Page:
Grad student’s work to improve medical devices earns national honor

Ryan Devine

Ryan Devine

A graduate student in the University of Georgia College of Engineering has been recognized as one of the top young medical researchers in the country for his work to improve the safety and effectiveness of blood-contacting medical devices.

Ryan Devine, a biomedical engineering doctoral candidate in the School of Chemical, Materials, and Biomedical Engineering, has been named the recipient of a first-tier Baxter Young Investigator Award. The award supports research aimed at developing therapies and medical products that save and sustain patients’ lives. Devine is one of six top-tier recipients of the award.

Devine’s research is focused on developing biocompatible materials for medical devices that resist blood clotting and infections, while eliminating the need for anticoagulant therapies.

“Despite decades of research, blood clotting remains the most common cause of failure in blood-contacting medical devices such as hemodialysis machines,” said Devine. “By reverse-engineering the blood vessels within our body, our lab has shown significant improvement in the blood compatibility of the polymeric materials commonly used in these types of devices.”

The use of blood-contacting medical devices is only possible today when used in combination with anticoagulant agents. Unfortunately, anticoagulant use is cited as one of the leading causes of clinical drug-related deaths in the United States due to complications such as uncontrolled hemorrhaging and immunological response. The development of biocompatible materials that allow for anticoagulant-free usage of blood-contacting medical devices could significantly improve health outcomes by limiting complications associated with anticoagulants, decreasing device failure rates, and improving the efficacy of these devices.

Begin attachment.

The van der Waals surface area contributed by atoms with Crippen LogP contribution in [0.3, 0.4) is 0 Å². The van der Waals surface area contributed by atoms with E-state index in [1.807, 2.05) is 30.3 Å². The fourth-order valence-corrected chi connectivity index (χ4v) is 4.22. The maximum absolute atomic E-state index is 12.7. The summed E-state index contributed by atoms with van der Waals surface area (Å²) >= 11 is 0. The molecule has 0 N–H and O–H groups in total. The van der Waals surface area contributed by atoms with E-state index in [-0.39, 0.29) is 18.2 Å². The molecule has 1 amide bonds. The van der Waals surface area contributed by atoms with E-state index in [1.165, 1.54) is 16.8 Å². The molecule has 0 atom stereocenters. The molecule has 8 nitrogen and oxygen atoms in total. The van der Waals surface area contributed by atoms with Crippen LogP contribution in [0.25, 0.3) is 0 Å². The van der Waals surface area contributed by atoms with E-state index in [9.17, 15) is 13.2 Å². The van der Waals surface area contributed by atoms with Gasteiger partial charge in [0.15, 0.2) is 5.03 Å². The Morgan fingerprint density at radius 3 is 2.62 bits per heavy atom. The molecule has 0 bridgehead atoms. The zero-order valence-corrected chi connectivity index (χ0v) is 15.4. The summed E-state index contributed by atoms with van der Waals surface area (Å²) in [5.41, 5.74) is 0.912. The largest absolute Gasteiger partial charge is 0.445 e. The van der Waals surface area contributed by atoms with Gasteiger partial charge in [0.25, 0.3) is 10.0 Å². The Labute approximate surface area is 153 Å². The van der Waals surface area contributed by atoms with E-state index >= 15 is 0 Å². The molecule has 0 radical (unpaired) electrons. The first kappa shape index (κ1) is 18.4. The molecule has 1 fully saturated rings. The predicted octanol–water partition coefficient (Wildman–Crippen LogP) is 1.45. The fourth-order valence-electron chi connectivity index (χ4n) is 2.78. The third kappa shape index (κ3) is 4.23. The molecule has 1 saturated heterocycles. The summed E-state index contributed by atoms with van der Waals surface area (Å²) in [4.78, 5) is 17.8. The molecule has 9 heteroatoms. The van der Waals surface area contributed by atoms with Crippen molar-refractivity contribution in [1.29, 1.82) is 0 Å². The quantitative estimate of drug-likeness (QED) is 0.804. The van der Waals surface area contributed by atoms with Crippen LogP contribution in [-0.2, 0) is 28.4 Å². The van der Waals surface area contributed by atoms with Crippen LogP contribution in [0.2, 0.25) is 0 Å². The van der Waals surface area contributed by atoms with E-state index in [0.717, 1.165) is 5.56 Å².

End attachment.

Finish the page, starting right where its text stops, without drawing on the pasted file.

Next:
Devine’s research in the Handa Biomaterials Laboratory at UGA, under the mentorship of Hitesh Handa, combines an in-depth understanding of human physiology, the chemical synthesis of novel polymers, and the physical and biological testing of the lab’s devices.

Ryan Devine working in a lab


“I’ve had the privilege of working in a highly interdisciplinary environment of engineers, scientists, pharmacists, and veterinarians. This unique lab environment has provided firsthand exposure to the entire preclinical product development process from concept phase to assessing medical device feasibility in clinically translatable animal models. Along every step of this process, Dr. Handa has provided the necessary mentorship to help me grow as an independent researcher capable of developing transformative technologies,” said Devine.

Last year, Devine was part of a team that published a study in the journal ACS Applied Materials & Interfaces in which they described successfully replicating two important mechanisms our blood vessels use to attenuate blood clotting.

During his time at UGA, Devine and his collaborators have published nine studies in leading biomedical journals. Devine served as first author on four of those publications. In addition, Devine has filed three patent applications based on his research – one of which has been awarded a provisional patent by the U.S. Patent Office.

Devine says he became interested in the life sciences in high school when he went undiagnosed with Lyme Disease.

“I was consistently misdiagnosed due to unreliable testing technology, which eventually led to chronic symptoms that still affect me to this day,” said Devine. “Not wanting others to experience what I went through; I was motivated to pursue a Ph.D. in biomedical engineering and develop novel technologies that can improve health outcomes.”

After completing the requirements for his Ph.D. in spring 2022, Devine plans to contribute to medical innovation by pursuing a career as either a research and design engineer or as a life science strategy consultant.

Sponsored by international health care company Baxter International, Baxter’s Young Investigator Awards program consists of two tiers: first-tier awards include a $3,000 cash prize and an onsite visit to Baxter’s headquarters in Chicago Nov. 11 to present the award-winning research; second-tier awards receive a $500 cash prize. Awards are open to both graduate students and postdoctoral researchers.

“I’m honored to be recognized for my work by Baxter, which is a world leader in blood-contacting medical device research,” said Devine. “In addition, I would like to thank the faculty, staff, and fellow students in the College of Engineering and College of Veterinary Medicine for all of the support and training during my undergraduate and graduate studies.”

By Mike Wooten | Photos by Mike Wooten

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